Sunday, January 22, 2012

CBN Carry Trade Index Introduction

The chart below shows the just-launched Central Bank News Carry Trade Index.  Essentially the index is an indicator of the variance between interest rates of central banks.  The "all" (81 central banks) index was recorded at 772 basis points at the end of December 2011 (up from 664 basis points at the end of December 2010).  This index shows a gradual rise in the average difference among central bank rates, driven largely by tightening among emerging market and frontier markets, while developed markets have kept monetary policy rates at all time lows.

Within the developed markets, the index had crept up through the past year, only to reverse recently as banks have opted to pre-empt adverse economic effects from the Eurozone debt crisis. The Developed market index was 228 basis points at the end of December 2011.

The frontier market index showed the most significant rise, ending at 968 basis points in Dec 11 (715 bps in Dec 10), driven by a series of significant interest rate increases with frontier markets, many of which faced a larger inflation problem due to the sensitivity of general inflation in those countries to food price inflation.

The Developed market index is likely to contract further this year as the impact of slowing growth and the downside risk presented by the sovereign debt crisis weigh on the economic growth outlook and relieve pressure on inflation.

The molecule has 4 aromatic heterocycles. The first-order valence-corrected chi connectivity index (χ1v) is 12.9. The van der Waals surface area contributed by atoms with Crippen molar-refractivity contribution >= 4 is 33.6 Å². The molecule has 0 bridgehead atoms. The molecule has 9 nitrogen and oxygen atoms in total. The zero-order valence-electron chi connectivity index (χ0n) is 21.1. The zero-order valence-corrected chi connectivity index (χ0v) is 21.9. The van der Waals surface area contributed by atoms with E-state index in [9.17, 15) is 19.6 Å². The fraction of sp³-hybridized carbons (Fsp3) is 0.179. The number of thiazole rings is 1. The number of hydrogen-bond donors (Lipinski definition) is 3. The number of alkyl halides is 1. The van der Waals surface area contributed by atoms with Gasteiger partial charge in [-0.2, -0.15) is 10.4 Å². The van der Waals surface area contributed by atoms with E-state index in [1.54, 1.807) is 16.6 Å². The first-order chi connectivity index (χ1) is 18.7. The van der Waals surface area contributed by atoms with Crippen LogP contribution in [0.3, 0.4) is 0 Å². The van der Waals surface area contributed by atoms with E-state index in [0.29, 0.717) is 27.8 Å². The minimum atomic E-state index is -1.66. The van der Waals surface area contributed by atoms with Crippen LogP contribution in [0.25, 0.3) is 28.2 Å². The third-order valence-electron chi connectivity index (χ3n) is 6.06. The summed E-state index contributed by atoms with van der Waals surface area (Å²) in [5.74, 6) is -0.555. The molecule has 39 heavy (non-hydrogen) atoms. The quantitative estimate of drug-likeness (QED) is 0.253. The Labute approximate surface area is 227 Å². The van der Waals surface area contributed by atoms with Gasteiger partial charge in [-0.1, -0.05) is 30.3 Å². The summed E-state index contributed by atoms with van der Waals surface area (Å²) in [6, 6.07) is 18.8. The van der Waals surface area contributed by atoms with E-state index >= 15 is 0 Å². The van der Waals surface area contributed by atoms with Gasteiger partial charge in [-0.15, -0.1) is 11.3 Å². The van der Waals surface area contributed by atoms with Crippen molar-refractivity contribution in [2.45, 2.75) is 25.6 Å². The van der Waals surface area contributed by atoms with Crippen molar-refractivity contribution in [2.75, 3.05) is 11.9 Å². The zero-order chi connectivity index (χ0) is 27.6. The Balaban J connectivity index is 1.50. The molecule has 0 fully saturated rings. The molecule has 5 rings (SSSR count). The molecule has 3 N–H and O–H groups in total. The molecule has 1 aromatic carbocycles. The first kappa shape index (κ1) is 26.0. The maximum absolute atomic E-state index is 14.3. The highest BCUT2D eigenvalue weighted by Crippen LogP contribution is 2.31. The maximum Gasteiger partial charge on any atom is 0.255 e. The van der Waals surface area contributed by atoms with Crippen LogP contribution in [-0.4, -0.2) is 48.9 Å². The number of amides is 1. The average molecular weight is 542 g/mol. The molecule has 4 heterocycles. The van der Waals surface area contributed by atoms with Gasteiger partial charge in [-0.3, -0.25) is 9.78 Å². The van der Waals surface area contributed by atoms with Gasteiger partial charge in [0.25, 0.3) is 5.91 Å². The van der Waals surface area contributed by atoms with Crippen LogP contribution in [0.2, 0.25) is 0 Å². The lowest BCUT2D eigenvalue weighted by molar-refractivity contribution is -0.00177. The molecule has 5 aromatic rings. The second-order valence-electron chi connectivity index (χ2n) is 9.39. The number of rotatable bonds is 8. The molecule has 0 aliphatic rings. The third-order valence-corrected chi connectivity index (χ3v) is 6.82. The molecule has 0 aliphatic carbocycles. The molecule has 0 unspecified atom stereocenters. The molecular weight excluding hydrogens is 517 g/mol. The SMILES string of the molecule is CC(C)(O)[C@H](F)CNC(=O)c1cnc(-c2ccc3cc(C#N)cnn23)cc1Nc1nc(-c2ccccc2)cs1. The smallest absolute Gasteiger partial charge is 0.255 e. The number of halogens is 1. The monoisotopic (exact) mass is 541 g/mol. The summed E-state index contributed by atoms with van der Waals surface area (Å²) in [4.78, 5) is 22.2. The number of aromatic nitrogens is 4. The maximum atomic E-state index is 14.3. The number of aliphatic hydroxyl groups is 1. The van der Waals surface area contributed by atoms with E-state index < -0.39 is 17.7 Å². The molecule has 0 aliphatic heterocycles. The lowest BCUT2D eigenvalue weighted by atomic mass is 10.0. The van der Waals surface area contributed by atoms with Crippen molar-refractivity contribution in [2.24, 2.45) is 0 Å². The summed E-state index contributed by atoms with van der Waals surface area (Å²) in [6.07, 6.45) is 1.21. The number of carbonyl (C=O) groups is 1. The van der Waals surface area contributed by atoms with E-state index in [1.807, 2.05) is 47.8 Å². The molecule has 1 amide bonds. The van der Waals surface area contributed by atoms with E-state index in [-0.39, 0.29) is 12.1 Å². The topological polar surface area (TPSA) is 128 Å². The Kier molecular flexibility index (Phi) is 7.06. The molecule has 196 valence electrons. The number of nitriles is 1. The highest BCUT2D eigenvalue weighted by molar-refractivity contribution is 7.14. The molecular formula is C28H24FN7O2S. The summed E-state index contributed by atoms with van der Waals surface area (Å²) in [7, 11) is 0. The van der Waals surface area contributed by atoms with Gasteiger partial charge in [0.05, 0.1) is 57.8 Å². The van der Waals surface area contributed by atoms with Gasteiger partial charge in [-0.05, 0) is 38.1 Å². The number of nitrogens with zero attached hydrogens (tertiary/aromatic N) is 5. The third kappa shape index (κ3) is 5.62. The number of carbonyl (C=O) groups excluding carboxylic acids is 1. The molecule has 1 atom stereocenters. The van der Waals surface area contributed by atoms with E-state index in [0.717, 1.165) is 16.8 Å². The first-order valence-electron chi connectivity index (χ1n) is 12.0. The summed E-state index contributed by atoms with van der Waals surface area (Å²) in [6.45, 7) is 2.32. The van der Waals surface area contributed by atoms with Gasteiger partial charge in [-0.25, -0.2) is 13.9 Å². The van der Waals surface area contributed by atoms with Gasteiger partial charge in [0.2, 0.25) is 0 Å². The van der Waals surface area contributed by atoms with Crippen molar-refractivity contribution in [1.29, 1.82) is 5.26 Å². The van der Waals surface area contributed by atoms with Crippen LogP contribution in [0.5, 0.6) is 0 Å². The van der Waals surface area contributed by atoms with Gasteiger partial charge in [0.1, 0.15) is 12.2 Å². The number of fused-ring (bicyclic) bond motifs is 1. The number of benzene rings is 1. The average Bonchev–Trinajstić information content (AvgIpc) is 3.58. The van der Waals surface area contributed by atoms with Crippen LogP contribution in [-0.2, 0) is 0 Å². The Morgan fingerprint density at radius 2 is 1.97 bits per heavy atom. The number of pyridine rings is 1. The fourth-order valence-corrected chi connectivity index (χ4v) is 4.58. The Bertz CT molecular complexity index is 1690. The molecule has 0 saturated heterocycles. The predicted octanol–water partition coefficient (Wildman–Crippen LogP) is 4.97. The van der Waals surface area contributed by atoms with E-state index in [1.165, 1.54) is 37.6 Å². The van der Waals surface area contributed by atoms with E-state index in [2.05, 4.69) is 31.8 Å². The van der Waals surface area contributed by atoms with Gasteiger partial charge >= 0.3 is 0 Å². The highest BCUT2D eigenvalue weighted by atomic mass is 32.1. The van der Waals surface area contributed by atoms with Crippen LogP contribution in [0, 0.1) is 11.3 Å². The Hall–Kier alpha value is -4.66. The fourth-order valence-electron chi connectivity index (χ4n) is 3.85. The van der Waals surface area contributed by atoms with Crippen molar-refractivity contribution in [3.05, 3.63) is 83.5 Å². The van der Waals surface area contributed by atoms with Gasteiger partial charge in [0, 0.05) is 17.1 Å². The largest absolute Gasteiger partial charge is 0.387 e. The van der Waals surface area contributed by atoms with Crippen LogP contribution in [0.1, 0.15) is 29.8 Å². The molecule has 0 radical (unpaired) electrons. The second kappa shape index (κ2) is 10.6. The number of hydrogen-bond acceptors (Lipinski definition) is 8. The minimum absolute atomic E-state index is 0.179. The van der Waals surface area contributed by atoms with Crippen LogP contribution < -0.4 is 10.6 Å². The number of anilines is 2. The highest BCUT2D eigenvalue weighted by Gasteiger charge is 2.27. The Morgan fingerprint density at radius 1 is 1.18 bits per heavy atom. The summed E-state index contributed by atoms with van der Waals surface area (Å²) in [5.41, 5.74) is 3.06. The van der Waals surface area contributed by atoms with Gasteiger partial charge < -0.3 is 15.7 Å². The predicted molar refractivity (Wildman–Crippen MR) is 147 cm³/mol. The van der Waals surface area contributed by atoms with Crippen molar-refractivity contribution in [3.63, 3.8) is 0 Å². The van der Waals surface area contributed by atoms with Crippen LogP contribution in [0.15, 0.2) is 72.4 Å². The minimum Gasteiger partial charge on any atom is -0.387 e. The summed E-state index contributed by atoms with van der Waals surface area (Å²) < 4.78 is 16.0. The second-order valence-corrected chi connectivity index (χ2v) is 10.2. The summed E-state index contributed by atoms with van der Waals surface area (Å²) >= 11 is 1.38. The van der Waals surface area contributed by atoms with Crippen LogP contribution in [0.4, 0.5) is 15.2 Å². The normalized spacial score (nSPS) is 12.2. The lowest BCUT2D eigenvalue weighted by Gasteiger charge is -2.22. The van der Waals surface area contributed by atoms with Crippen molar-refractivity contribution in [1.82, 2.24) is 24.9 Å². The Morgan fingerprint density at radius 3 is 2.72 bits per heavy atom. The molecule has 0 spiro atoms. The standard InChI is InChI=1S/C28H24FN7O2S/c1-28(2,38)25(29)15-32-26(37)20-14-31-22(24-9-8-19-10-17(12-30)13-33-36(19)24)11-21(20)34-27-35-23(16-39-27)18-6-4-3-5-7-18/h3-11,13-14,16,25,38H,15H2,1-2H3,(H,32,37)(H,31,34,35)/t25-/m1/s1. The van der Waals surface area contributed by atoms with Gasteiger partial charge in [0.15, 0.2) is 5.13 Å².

The most significant risk to that projection is greater diversity in the economic growth and inflation path among countries; with greater diversity/lower economic correlation naturally leading to wider variance in interest rate paths and levels.

Methodology: The Central Bank News Carry Trade Index is calculated by taking the simple average of the top-half (ranked) of central bank interest rates in a group, minus the simple average of the bottom-half in that group, and multiplied by 10,000 to be expressed in basis points (also called 'pips' by forex traders).

The groups are loosely based on, but not precisely replicating, the MSCI developed and emerging market index country members, with the remainder of countries falling into the frontier (or lesser developed) countries index. The DM+EM index combines emerging and developed markets, because the countries composing that index are more practical to trade/invest in compared to frontier markets; thus the index gives an indication of what sort of opportunities carry traders might, on average, have available.

Carry Trade Explained: A carry trade is any type of trade or investment which seeks to take advantage of a difference in interest rates or yields. The basic premise is to borrow or short an instrument with a low interest rate, while simultaneously investing or going long in an instrument with a higher interest rate. The existence of a difference in interest rates is termed a 'differential'.

As market interest rates tend to follow central bank interest rates, central bank monetary policy interest rates serve as a reasonable proxy for gauging the interest rate differentials between countries. The most common carry trade is that engaged in by foreign exchange traders; who swap sums of money between currencies (borrow in the low interest rate currency and invest in the high interest rate currency).

The risks of the carry trade include interest rate risk (changes in interest rates), and market risk (changes in e.g. the exchange rate). A currency carry trade may end up making significant losses in spite of the positive carry due to a significant adverse movement in the exchange rate. Thus the carry trade, while profitable for some, can be a highly risky trade.


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